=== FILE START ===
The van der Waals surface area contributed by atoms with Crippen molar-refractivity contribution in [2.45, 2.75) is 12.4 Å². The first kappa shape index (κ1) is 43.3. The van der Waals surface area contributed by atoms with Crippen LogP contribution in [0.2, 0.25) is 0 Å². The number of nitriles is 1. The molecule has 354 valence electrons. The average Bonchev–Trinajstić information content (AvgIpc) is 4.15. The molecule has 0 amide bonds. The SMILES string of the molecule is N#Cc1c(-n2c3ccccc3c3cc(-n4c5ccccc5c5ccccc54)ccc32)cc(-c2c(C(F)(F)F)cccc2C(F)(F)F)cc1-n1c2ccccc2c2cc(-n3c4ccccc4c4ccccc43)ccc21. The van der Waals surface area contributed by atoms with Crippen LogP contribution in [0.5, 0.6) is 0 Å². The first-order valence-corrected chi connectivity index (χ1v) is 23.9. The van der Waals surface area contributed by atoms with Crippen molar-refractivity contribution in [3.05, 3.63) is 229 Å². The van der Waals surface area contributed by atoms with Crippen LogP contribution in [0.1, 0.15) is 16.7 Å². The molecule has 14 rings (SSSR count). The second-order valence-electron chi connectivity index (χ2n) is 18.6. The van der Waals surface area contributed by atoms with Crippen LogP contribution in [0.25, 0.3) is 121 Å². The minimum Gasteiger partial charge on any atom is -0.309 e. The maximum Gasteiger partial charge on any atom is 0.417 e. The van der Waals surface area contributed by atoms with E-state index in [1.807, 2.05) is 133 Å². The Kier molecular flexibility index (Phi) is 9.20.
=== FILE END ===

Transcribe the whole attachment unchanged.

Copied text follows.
The van der Waals surface area contributed by atoms with Crippen molar-refractivity contribution in [2.45, 2.75) is 12.4 Å². The first kappa shape index (κ1) is 43.3. The van der Waals surface area contributed by atoms with Crippen LogP contribution in [0.2, 0.25) is 0 Å². The number of nitriles is 1. The molecule has 354 valence electrons. The average Bonchev–Trinajstić information content (AvgIpc) is 4.15. The molecule has 0 amide bonds. The SMILES string of the molecule is N#Cc1c(-n2c3ccccc3c3cc(-n4c5ccccc5c5ccccc54)ccc32)cc(-c2c(C(F)(F)F)cccc2C(F)(F)F)cc1-n1c2ccccc2c2cc(-n3c4ccccc4c4ccccc43)ccc21. The van der Waals surface area contributed by atoms with Crippen LogP contribution in [0.5, 0.6) is 0 Å². The first-order valence-corrected chi connectivity index (χ1v) is 23.9. The van der Waals surface area contributed by atoms with Crippen molar-refractivity contribution in [3.05, 3.63) is 229 Å². The van der Waals surface area contributed by atoms with Crippen LogP contribution in [0.1, 0.15) is 16.7 Å². The molecule has 14 rings (SSSR count). The second-order valence-electron chi connectivity index (χ2n) is 18.6. The van der Waals surface area contributed by atoms with Crippen LogP contribution in [0.25, 0.3) is 121 Å². The minimum Gasteiger partial charge on any atom is -0.309 e. The maximum Gasteiger partial charge on any atom is 0.417 e. The van der Waals surface area contributed by atoms with E-state index in [1.807, 2.05) is 133 Å². The Kier molecular flexibility index (Phi) is 9.20.